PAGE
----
Assembling villains from fragments

Accordingly, the team looked like spacemen and spacewomen in their protective gear when they sampled farmhouses, clean rooms and intensive care units. While there is little DNA on sterile surfaces as found in hospitals, they nevertheless contain a wealth of information. After sequencing the complete “metagenome” of samples taken from intensive care units, Berg’s group compared the sequences with databases and, using new bioinformatics algorithms, reassembled entire microorganism species from the piecemeal DNA. Thomas Rattei, a bioinformatics specialist from the University of Vienna, assisted with the data management. The finds included the dreaded Acinetobacter baumannii, which was able to exchange resistance genes with other germs in a hospital setting.

The results of this pioneering study on near-natural conditions, diversity and the accumulation of antibiotic resistance in indoor spaces were published in the Nature Communications journal in 2019. Gabriele Berg summarises the findings as follows: “Wherever high bacterial diversity prevails, there are few multi-resistance genes.” Where there are many microorganisms they keep each other in check, one might say, or in other words: the higher the level of cleaning in a room, the more one-sided its microbial community becomes and resistances can accumulate.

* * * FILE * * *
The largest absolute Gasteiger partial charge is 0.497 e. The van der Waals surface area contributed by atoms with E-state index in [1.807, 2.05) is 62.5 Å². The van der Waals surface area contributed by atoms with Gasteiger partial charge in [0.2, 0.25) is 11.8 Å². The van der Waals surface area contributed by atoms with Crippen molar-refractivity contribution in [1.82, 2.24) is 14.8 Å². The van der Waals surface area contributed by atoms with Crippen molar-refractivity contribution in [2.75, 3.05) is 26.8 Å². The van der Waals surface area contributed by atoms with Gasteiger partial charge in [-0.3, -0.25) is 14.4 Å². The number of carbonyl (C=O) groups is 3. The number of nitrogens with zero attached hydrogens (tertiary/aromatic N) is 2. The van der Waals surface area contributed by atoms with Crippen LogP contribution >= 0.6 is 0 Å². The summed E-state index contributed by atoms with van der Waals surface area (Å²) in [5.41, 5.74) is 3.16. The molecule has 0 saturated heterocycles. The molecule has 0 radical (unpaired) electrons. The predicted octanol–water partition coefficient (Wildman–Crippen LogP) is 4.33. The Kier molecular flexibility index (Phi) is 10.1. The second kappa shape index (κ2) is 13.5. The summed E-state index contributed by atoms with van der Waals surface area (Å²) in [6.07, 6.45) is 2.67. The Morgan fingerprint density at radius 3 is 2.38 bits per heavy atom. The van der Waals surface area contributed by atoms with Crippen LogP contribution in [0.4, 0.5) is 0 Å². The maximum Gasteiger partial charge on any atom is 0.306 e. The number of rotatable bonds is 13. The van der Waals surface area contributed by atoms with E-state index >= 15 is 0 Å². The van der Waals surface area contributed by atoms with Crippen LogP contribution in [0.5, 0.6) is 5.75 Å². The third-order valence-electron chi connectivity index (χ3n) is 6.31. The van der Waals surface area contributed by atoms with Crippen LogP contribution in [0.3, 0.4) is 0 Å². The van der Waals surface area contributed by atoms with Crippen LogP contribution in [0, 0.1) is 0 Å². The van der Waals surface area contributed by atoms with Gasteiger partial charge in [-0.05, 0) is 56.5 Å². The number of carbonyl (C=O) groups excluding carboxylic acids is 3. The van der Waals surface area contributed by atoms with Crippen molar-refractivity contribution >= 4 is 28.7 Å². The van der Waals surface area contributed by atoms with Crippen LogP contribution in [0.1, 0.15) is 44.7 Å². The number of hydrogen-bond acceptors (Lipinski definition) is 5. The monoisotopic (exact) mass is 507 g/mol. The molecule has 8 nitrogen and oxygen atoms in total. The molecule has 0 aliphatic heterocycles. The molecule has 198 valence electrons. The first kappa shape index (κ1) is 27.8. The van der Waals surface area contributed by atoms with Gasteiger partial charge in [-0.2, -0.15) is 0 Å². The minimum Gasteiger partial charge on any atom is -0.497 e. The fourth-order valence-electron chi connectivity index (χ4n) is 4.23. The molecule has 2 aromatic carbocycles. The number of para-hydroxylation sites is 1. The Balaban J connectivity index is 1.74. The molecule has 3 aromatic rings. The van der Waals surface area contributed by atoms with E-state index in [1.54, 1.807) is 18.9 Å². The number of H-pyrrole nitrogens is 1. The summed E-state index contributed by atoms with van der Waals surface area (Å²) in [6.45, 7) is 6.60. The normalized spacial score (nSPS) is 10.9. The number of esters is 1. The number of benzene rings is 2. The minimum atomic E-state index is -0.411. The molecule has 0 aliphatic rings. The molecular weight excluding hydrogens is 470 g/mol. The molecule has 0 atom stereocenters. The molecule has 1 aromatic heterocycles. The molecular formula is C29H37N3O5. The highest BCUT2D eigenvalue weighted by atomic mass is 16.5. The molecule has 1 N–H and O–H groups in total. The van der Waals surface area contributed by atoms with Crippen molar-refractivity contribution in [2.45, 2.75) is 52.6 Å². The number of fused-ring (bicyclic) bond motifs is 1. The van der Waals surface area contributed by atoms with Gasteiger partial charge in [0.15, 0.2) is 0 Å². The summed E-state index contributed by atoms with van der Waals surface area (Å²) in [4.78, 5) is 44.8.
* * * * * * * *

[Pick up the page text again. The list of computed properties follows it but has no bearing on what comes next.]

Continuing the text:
On the way to a health-promoting microbiome

Unhealthy clinical microbiomes result from the interaction of a large number of sick people, a careless use of antibiotics and tried-and-tested cleaning regimes. The good news is “that we can now evaluate what we are doing”, as Gabriele Berg underlines. With the help of the beneficial plant microbiomes sampled from the greenhouse, the team wants to get closer to solving the problem in follow-up studies: “In the laboratory, we want to reproduce the effect of different cleaning regimes and agents in a targeted manner, using a model community from the greenhouse.” In this way, the researcher intends to model and develop improved processes and the appropriate use of cleaning agents.

Personal details

Gabriele Berg studied biology, ecology and biotechnology at the universities of Rostock and Greifswald. In 2005 she was appointed to the chair of Environmental Biotechnology at Graz University of Technology. Her research focuses on microbiomes on hosts and the translation of results into new biotechnological concepts for the environment and “holobiont health”, i.e. the beneficial interaction of microorganisms with higher plants and animals. The project “Plant-associated microbial communities in indoor environments” (2016-2020) received EUR 350,000 in funding from the Austrian Science Fund FWF.


Mahnert, A., Moissl-Eichinger, C., Zojer, M. et al.: Man-made microbial resistances in built environments, in: Nature Communications 10, 968, 2019

Mahnert, A., Haratani, M., Schmuck, M., & Berg, G.: Enriching beneficial microbial diversity of indoor plants and their surrounding built environment with biostimulants, in: Frontiers in Microbiology, 9, 2985, Dec. 2018

Mahnert, A., Ortega, R. A., Berg, C., Grube, M., & Berg, G.: Leaves of indoor ornamentals are biodiversity and functional hotspots for fungi, in: Frontiers in Microbiology, 9, 2343, Oct. 2018